After the 11 September 2001 attacks, Hitchens remade himself as a belligerent supporter, in his writings and through public debates and his many appearances on American television, of the so-called war on terror. He supported the US-led invasions of Afghanistan and Iraq. In the arguments over dodgy dossiers and unilateral declarations of war, he sided with George W Bush, Richard Perle, Paul Wolfowitz and Tony Blair rather than with his old friends at the Nation.

At last, he had found his grand anti-totalitarian cause. A robust Manichaean, he denounced "Islamofascism", a catch-all term that was so loose, generalised and opaque in its application as to be meaningless. The Taliban, Iranian Shia theocrats, Sunni al-Qaeda operatives, British Muslim jihadists, Hamas, Hezbollah - in spite of their different origins and sociopolitical circumstances, they were all "Islamofascists".

Hitchens believed his mission was comparable to that of Orwell and those who presciently warned of, and wrote against, the dangers of appeasing both communist and fascist totalitarianism in the 1930s. He became a hero to neoconservatives and the pro-war left, the leader of the pack.

How will he be remembered? In many ways the comparisons made between him and Orwell, to whom he returned again and again, as evangelical Christians return to Jesus ("What would George do?"), are false. He had no equivalent to Nineteen Eighty-Four or Homage to Catalonia. He was not a philosopher and made no original contribution to intellectual thought. His anti-religious tract God Is Not Great is elegant but derivative. His polemical denunciations and pamphlets on powerful individuals, such as Mother Teresa, Bill Clinton, Ronald Reagan and Henry Kissinger, feel already dated, stranded in place and time.

Ultimately, I suspect, he will be remembered more for his prodigious output and for his swaggering, rhetorical style as a speaker - as well as for his lifestyle: the louche cosmopolitan and gadfly; the itinerant, sardonic man of letters and indefatigable raconteur.

In the introduction to his final book, the essay collection Arguably, Hitchens wrote that since being told in 2010 that he had as little as another year to live, his articles had been written with "full consciousness that they might be my very last". This was, he wrote: "Sobering in one way and exhilarating in another . . . it has given me a more vivid idea of what makes life worth living, and defending."

How to live

One is reminded here of Duke Vincentio's remark in Measure for Measure when he urges Claudio, who has been tricked into believing that he is about to be executed:

Be absolute for death; either death or life
Shall thereby be the sweeter.

What the duke means is that through acceptance of and resignation to death we may find a kind of peace and a deeper knowledge of what it means to live, or to have lived, well.

Claudio replies:

To sue to live, I find I seek to die;
And, seeking death, find life: let it come on.

The culture no longer throws up a Christopher Hitchens. Today, he has no equal in contemporary Anglo-American letters; there are followers and disciples but no heir apparent.

A J Liebling used to say that: "I can write better than anybody who can write faster, and I can write faster than anybody who can write better." He could have been describing Hitchens, whom death may have silenced but whose essays and books will continue to be read and who, through the internet and YouTube, will continue to be watched and listened to, as he went about his business, provoking, challenging, amusing and stridently engaging with the ways of the world, always taking a position, never giving ground. The Hitch, the only one.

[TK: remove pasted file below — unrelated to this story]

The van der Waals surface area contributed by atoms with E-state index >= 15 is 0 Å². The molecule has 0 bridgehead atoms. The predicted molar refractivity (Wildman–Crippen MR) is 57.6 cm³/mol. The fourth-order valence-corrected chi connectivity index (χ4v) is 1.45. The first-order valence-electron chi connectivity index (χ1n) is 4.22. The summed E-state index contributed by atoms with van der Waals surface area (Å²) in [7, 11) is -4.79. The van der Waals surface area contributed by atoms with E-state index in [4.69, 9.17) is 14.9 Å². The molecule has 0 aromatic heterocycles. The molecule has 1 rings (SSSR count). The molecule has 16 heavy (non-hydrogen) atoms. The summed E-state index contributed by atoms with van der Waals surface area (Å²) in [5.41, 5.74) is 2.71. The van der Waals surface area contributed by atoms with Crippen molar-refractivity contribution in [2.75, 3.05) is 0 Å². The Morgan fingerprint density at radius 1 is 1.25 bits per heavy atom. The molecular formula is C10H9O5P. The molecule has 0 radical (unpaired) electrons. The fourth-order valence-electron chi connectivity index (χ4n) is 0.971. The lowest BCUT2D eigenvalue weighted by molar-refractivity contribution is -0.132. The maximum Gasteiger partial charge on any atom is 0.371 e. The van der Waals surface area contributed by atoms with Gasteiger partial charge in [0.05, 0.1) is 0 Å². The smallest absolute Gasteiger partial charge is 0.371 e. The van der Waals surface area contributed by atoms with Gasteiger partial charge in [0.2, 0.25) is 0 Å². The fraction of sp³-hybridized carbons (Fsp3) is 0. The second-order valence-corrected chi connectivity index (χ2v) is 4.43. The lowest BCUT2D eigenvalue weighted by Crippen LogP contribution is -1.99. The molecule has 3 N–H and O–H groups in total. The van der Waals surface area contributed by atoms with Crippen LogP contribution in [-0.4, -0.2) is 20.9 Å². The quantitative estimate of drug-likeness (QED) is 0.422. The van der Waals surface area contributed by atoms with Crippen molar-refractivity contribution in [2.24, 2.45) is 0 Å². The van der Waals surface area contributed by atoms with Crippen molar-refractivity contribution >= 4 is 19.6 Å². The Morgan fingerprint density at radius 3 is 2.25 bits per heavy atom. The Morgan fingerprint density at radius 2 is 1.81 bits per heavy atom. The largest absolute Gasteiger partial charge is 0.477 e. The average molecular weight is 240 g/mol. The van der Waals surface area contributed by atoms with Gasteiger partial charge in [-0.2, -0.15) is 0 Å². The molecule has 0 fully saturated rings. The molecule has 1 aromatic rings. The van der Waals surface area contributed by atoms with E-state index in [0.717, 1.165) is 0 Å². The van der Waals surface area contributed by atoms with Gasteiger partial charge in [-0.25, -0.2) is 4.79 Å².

This is an edited version of articles published on newstatesman.com and the Daily Beast and in the Financial Times

Jason Cowley is editor of the New Statesman. He has been the editor of Granta, a senior editor at the Observer and a staff writer at the Times.

This article first appeared in the 02 January 2012 issue of the New Statesman, And you thought 2011 was bad ...

Photo: ANDREW TESTA/THE NEW YORK TIMES/ EYEVINE
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Interview: Nicola Sturgeon's Scottish referendum dilemma

In a candid interview, the First Minister discusses Theresa May’s coldness, Brexit and tax rises – and why she doesn't know when a second referendum will be held. 

Nicola Sturgeon – along with her aides, who I gather weren’t given much choice – has taken up jogging in the verdant country­side that lies to the east of the Scottish Parliament. “The first time was last week,” she says, when we meet in her large, bright Holyrood office. “Loads of people were out running, which made me a bit self-conscious. But it was fine for ages because everybody’s so focused. Then, suddenly, what must have been a running group came towards me. I saw one of them look and as they ran past I turned round and all of them were looking.” She winces. “I will eventually get to the point where I can run for more than 100 yards at a time, but I’m not at the stage yet where I can go very far. So I’m thinking, God, they’re going to see me stop. I don’t know if I can do this.”

This is a very Nicola Sturgeon story – a touch of the ordinary amid the extraordinary. She may have been a frontbencher for almost two decades, a cabinet minister for half of that and the First Minister since 2014, but she retains that particularly Scottish trait of wry self-mockery. She is also exceptionally steely, evident in her willed transformation over her adult life from a shy, awkward party member to the charismatic leader sitting in front of me. Don’t be surprised if she is doing competitive ten-kilometre runs before the year is out.

I arrived at the parliament wondering what frame of mind the First Minister would be in. The past year has not been especially kind to her or the SNP. While the party is still Scotland’s most popular by a significant margin, and Sturgeon continues to be its dominant politician, the warning lights are flashing. In the 2015 general election, the SNP went from six seats out of 59 to 56, a remarkable result. However, in Theresa May’s snap election in June this year, it lost 21 of those seats (including those of Angus Robertson, the SNP leader at Westminster, and Alex Salmond), as well as half a million votes. Much of the blame has been placed on Sturgeon and her call for a second independence referendum following the vote for Brexit. For critics, it confirmed a suspicion that the SNP only cares about one thing and will manipulate any situation to that end. Her decision also seemed a little rushed and desperate, the act of a woman all too aware of the clock ticking.